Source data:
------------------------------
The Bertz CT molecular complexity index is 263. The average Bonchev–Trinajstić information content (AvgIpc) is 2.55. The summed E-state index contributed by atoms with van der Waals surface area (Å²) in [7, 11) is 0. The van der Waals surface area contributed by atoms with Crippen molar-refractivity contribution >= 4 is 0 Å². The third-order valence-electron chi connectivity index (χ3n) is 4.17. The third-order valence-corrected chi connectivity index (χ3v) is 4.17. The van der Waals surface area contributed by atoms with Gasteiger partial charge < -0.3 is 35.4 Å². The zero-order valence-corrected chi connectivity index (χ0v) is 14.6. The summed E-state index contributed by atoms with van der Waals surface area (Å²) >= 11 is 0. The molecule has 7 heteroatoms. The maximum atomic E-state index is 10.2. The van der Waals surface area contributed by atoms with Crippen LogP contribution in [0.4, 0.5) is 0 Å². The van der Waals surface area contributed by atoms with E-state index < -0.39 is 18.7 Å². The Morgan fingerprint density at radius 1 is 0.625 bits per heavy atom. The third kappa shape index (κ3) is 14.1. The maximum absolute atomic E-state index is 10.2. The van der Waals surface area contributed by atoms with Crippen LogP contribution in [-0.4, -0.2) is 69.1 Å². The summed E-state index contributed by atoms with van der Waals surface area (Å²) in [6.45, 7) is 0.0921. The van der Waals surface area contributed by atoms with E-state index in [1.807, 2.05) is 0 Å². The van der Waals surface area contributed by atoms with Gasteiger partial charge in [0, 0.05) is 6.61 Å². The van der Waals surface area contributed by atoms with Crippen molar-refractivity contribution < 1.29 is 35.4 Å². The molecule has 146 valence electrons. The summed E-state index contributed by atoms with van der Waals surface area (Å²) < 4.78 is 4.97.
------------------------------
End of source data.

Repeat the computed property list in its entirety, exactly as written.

The Bertz CT molecular complexity index is 263. The average Bonchev–Trinajstić information content (AvgIpc) is 2.55. The summed E-state index contributed by atoms with van der Waals surface area (Å²) in [7, 11) is 0. The van der Waals surface area contributed by atoms with Crippen molar-refractivity contribution >= 4 is 0 Å². The third-order valence-electron chi connectivity index (χ3n) is 4.17. The third-order valence-corrected chi connectivity index (χ3v) is 4.17. The van der Waals surface area contributed by atoms with Gasteiger partial charge < -0.3 is 35.4 Å². The zero-order valence-corrected chi connectivity index (χ0v) is 14.6. The summed E-state index contributed by atoms with van der Waals surface area (Å²) >= 11 is 0. The molecule has 7 heteroatoms. The maximum atomic E-state index is 10.2. The van der Waals surface area contributed by atoms with Crippen LogP contribution in [0.4, 0.5) is 0 Å². The van der Waals surface area contributed by atoms with E-state index < -0.39 is 18.7 Å². The Morgan fingerprint density at radius 1 is 0.625 bits per heavy atom. The third kappa shape index (κ3) is 14.1. The maximum absolute atomic E-state index is 10.2. The van der Waals surface area contributed by atoms with Crippen LogP contribution in [-0.4, -0.2) is 69.1 Å². The summed E-state index contributed by atoms with van der Waals surface area (Å²) in [6.45, 7) is 0.0921. The van der Waals surface area contributed by atoms with E-state index in [1.807, 2.05) is 0 Å². The van der Waals surface area contributed by atoms with Gasteiger partial charge in [0, 0.05) is 6.61 Å². The van der Waals surface area contributed by atoms with Crippen molar-refractivity contribution < 1.29 is 35.4 Å². The molecule has 146 valence electrons. The summed E-state index contributed by atoms with van der Waals surface area (Å²) < 4.78 is 4.97.